Opponents of medical marijuana envision all kinds of insidious ways that legalizing the drug might lead to crime, says the Washington Post. Make marijuana more accessible, and more people will use it. If more people use it, more will tumble through the weed “gateway” to cocaine, or worse. Crime data suggest there’s no evidence that legalizing the drug for medicinal purposes leads to an increase in crime. In fact, states that have legalized it appear to have seen some reductions in the rates of homicide and assault.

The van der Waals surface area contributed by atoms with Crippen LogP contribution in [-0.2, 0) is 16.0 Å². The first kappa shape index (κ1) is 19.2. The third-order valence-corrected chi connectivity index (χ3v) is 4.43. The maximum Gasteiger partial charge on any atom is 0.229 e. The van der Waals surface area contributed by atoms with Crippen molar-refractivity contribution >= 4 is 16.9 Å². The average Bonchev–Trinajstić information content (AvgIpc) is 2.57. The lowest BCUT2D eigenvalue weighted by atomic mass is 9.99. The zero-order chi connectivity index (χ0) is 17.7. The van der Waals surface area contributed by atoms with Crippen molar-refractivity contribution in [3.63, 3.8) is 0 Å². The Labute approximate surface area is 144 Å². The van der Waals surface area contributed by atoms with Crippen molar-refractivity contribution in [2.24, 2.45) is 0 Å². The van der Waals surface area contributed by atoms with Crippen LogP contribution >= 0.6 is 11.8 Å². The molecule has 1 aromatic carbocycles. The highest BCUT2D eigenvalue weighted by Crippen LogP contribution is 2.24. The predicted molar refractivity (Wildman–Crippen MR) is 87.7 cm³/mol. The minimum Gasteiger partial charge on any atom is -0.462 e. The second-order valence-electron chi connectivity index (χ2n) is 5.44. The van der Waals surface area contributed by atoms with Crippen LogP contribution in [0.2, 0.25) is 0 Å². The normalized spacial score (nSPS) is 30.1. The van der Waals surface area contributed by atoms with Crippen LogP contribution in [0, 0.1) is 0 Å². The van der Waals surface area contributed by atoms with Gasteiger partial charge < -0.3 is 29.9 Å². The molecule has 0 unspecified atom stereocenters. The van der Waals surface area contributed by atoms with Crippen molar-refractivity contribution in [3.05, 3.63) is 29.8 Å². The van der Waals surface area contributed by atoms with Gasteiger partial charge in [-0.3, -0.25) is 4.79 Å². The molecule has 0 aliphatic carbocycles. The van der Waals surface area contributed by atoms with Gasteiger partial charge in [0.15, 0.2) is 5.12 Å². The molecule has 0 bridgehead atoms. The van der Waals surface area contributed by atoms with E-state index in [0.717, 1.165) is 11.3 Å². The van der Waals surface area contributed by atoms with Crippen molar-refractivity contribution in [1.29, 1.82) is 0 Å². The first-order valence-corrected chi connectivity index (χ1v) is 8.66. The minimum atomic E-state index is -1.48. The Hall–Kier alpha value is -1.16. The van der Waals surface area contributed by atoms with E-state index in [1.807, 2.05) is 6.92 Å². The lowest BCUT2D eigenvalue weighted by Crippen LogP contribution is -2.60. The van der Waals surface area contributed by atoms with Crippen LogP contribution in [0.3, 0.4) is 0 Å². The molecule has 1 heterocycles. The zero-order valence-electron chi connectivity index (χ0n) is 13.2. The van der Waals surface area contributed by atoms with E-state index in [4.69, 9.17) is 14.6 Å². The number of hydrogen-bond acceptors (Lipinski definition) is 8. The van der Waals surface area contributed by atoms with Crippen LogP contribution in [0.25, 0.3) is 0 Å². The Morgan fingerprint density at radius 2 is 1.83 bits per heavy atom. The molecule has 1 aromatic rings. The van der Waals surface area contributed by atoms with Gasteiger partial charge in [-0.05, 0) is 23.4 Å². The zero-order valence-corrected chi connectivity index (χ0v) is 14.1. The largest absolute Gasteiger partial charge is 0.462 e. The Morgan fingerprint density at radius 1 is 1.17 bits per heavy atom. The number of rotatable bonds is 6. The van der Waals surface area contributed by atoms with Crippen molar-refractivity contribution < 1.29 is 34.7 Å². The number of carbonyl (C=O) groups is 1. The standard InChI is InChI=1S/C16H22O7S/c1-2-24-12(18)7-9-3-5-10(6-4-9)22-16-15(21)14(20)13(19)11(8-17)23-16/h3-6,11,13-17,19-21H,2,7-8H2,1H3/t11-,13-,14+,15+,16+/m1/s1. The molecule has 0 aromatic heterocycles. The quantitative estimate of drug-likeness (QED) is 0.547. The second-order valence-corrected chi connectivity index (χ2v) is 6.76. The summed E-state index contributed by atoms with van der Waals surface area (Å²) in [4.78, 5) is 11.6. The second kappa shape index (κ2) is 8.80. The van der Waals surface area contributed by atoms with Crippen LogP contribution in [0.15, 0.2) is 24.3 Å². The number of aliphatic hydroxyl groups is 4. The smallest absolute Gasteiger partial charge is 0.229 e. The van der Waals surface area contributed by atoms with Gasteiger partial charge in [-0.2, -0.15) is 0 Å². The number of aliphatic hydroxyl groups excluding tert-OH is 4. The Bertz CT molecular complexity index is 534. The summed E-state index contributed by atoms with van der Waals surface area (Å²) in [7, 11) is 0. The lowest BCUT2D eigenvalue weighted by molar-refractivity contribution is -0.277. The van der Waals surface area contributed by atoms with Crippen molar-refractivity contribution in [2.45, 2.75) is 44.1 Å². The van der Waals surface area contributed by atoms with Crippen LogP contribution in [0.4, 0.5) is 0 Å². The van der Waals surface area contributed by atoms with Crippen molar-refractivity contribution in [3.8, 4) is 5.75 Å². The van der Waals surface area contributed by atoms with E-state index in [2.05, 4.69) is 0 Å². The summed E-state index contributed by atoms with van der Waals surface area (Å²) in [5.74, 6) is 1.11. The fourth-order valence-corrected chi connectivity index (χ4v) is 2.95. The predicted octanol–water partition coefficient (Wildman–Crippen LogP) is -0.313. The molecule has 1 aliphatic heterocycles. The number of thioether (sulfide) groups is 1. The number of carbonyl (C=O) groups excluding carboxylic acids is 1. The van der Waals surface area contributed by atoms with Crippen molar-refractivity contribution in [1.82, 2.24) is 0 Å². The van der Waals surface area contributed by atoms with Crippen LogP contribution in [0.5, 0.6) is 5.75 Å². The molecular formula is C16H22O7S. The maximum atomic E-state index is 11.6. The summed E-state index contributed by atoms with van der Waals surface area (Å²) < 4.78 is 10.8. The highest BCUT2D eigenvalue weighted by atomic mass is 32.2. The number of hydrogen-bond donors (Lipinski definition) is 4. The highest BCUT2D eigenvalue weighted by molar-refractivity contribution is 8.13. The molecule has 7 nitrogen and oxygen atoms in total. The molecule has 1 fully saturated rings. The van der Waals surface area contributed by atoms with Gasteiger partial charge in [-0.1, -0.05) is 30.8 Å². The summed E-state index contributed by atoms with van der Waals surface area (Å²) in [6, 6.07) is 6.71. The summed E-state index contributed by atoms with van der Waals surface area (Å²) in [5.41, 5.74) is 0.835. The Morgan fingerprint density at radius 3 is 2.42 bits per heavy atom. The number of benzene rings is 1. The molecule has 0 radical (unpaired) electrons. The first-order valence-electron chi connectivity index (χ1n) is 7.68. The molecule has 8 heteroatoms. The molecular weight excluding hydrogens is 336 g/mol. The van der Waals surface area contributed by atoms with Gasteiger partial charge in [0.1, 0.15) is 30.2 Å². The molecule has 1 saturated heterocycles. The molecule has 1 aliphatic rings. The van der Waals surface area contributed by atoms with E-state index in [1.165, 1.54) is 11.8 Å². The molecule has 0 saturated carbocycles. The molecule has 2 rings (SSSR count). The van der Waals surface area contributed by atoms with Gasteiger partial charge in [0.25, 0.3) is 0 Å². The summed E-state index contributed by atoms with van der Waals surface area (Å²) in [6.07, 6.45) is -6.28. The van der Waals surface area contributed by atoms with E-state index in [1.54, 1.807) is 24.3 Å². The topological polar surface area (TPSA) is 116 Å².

These findings come from a nationwide study puboished this week in the journal PLOS One. Researchers at the University of Texas at Dallas looked at FBI data between 1990 and 2006, a span during which 11 states legalized medical marijuana. Throughout the time period, crime was falling throughout the U.S., but a close look at the differences between the 11 states – and within the states that legalized the drug before and after the law’s passage – shows no noticeable local uptick among a whole suite of crimes: homicide, rape, robbery, assault, burglary, larceny, and auto theft. The robbery and burglary findings are particularly interesting, as those are the crimes most likely outside of medical dispensaries. The results don’t definitely prove that medical marijuana has no effect on crime or that it might reduce it.